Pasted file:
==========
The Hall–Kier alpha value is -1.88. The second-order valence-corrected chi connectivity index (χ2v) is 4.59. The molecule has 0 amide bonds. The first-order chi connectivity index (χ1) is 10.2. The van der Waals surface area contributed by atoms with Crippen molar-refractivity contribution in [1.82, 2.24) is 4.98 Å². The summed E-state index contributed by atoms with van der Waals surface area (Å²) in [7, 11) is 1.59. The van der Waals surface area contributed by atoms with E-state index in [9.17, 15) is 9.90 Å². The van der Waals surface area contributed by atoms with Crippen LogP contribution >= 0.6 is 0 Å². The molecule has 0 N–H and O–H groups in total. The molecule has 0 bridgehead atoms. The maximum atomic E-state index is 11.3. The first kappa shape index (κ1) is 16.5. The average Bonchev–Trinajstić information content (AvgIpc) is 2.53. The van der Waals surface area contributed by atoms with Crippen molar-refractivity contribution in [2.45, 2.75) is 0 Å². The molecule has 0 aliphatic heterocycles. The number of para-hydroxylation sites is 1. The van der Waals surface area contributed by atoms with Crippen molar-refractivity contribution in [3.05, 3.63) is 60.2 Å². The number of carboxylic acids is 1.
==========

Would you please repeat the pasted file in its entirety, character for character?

The Hall–Kier alpha value is -1.88. The second-order valence-corrected chi connectivity index (χ2v) is 4.59. The molecule has 0 amide bonds. The first-order chi connectivity index (χ1) is 10.2. The van der Waals surface area contributed by atoms with Crippen molar-refractivity contribution in [1.82, 2.24) is 4.98 Å². The summed E-state index contributed by atoms with van der Waals surface area (Å²) in [7, 11) is 1.59. The van der Waals surface area contributed by atoms with E-state index in [9.17, 15) is 9.90 Å². The van der Waals surface area contributed by atoms with Crippen LogP contribution >= 0.6 is 0 Å². The molecule has 0 N–H and O–H groups in total. The molecule has 0 bridgehead atoms. The maximum atomic E-state index is 11.3. The first kappa shape index (κ1) is 16.5. The average Bonchev–Trinajstić information content (AvgIpc) is 2.53. The van der Waals surface area contributed by atoms with Crippen molar-refractivity contribution in [2.45, 2.75) is 0 Å². The molecule has 0 aliphatic heterocycles. The number of para-hydroxylation sites is 1. The van der Waals surface area contributed by atoms with Crippen molar-refractivity contribution in [3.05, 3.63) is 60.2 Å². The number of carboxylic acids is 1.